A lot of things have tweaked and changed for increased realism, such as explosions throwing off shrapnel, extending the range of explosions and making cover essential during danger close fire missions, controlled detonations, and even the use of frag grenades and M203s.

To really give an idea of just how much this can mean, I'll have to give a specific example. In this case I'll use the operation of mortars, as I had to spend several days learning how they work with ACE and they are a totally different system without the simple Arty Computer you normally would have. The complex Arty (Artillery) system in ACE means firing a Mortar is much more involved than simply clicking where you want to put rounds.In fact, it's so much more involved that you generally should have at least a three man team to properly and efficiently operate a mortar.

First thing's first, you need to set up the mortar. It comes in two pieces: the business end, and the baseplate. They are extremely heavy (the M252 81mm Mortar system weights 91lbs total!) and as a result are carried by a pair. The first member of the team sets the baseplate down while the second quickly sets up the mortar tube on the baseplate. Then aiming sticks are placed where the optical sight is currently set towards. Once this is done, the mortar is ready to be aimed and fired.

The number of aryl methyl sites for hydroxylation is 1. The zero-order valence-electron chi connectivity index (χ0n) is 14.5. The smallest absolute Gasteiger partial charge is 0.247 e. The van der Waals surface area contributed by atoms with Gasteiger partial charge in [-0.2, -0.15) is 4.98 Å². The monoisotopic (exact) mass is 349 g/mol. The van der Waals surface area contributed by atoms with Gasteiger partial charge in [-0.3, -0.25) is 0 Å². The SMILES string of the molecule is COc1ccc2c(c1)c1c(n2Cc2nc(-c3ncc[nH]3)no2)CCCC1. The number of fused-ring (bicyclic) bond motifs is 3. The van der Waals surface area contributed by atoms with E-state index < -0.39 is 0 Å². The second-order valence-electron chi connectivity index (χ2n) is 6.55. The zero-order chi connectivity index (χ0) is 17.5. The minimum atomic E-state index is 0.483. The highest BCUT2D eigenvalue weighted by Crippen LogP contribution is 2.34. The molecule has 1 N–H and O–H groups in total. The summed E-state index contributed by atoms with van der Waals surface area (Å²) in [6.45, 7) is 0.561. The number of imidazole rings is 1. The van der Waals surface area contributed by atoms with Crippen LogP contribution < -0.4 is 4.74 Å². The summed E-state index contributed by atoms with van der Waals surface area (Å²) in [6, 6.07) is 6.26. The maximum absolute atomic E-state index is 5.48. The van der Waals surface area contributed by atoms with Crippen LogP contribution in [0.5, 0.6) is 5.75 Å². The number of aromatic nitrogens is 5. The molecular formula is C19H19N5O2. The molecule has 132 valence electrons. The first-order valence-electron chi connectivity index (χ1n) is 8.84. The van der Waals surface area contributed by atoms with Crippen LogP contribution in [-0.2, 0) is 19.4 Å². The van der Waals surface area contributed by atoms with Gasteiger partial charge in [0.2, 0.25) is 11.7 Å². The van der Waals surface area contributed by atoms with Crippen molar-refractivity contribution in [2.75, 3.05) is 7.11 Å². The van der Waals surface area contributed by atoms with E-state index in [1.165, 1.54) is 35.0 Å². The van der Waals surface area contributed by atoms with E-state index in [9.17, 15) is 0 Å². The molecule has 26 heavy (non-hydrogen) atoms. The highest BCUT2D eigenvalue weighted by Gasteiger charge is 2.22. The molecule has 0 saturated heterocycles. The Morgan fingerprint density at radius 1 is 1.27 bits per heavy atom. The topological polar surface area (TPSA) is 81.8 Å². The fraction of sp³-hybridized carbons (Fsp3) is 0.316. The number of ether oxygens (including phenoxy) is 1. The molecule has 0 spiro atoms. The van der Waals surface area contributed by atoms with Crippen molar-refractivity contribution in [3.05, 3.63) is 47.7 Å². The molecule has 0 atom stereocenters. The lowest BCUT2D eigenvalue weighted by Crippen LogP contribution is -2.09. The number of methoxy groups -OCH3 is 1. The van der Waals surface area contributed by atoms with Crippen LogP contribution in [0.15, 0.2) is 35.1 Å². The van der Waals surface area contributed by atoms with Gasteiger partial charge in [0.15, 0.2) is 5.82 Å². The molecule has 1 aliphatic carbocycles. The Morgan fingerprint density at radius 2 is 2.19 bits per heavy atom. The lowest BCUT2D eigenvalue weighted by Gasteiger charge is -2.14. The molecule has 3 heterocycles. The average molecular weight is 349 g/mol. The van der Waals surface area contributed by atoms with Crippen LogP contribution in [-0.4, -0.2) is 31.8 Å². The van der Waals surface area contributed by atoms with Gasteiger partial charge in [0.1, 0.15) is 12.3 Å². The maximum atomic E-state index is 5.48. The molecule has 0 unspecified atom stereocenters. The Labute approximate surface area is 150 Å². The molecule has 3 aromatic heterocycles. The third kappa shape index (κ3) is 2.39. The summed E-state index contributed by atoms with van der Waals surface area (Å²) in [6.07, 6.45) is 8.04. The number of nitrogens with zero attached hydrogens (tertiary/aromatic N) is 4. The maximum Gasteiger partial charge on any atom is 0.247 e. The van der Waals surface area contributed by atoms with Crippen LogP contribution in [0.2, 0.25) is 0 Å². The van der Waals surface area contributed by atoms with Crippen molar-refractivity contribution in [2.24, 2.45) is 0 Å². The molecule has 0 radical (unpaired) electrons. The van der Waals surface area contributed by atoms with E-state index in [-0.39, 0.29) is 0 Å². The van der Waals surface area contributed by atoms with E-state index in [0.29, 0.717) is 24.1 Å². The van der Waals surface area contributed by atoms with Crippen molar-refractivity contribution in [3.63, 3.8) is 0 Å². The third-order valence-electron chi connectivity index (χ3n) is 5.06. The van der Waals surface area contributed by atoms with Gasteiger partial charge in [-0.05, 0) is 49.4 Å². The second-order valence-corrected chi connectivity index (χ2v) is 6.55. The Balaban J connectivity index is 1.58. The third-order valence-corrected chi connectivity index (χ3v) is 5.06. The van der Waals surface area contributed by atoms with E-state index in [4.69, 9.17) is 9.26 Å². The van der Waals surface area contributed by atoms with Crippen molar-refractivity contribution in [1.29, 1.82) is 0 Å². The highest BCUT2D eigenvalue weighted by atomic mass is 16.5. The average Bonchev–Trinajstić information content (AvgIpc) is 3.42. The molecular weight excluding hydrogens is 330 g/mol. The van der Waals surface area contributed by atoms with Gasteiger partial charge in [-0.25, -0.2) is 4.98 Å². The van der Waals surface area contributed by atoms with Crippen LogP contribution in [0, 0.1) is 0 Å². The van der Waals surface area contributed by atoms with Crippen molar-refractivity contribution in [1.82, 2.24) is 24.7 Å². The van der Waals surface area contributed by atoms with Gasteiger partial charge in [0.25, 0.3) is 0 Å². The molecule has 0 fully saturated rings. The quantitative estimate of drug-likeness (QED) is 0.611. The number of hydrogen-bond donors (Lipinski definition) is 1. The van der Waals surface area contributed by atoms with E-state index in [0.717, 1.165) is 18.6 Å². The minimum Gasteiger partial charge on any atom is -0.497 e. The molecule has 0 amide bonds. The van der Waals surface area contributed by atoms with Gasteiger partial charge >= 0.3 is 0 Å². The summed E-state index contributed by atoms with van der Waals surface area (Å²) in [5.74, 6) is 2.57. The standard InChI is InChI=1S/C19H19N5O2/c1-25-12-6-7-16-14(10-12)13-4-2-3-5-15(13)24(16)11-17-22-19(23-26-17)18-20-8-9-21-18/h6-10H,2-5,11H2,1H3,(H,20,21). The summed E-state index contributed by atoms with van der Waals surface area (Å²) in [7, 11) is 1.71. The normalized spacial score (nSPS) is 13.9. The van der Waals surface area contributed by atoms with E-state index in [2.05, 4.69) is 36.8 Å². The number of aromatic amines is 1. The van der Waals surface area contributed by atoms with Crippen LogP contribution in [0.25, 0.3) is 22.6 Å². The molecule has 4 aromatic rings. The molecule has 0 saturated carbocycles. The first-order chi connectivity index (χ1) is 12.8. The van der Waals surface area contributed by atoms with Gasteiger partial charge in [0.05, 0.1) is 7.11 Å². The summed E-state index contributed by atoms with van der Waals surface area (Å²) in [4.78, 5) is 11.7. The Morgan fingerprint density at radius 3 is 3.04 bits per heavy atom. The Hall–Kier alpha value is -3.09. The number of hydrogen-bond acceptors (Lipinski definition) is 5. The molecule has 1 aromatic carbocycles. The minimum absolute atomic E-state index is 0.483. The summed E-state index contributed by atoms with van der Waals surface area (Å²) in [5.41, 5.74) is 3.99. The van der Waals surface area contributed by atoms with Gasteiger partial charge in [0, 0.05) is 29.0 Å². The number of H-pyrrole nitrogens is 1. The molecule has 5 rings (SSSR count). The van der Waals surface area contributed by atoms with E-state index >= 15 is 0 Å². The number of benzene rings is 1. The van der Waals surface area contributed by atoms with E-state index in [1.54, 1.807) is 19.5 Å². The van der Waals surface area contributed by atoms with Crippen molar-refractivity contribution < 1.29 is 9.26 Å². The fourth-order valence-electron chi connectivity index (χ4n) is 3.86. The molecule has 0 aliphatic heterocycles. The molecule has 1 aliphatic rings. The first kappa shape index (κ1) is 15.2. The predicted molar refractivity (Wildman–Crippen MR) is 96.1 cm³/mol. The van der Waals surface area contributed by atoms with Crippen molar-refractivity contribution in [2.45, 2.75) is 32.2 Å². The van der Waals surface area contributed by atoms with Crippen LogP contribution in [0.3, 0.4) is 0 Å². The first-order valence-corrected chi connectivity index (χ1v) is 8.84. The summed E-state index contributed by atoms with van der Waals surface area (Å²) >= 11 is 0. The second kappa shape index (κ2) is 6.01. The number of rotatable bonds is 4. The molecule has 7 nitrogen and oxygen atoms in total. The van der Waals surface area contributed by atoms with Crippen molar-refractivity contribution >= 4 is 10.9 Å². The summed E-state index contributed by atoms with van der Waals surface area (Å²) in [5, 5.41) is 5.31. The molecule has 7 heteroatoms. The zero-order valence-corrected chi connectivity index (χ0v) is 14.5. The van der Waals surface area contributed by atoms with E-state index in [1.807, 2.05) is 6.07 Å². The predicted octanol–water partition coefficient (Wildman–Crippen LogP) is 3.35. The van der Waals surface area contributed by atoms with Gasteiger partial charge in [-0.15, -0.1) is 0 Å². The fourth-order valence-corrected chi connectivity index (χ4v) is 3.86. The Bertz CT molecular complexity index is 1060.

The mortar itself isn't the only thing that requires preparation however. The mortars themselves have to be prepped with charges (the number of charges is how you control the force with which the round is fired and therefor the path the round takes and the time it takes to hit the target, keeping in mind the range to the target and any obstructions such as mountainous terrain between you and the target that the round will have to clear. As well as the number of charges, you also have several options, depending on the rounds you are using, on how the round will act upon impact. Some rounds can be set to airburst, or delay their detonation after impact; while others operate on a timer (such as illumination rounds, which are basically really bright flares). All of this prep work would, in an ideal situation, be done by the "ammo guy." No, there isn't really a fancy position title. He's just the Ammo Guy.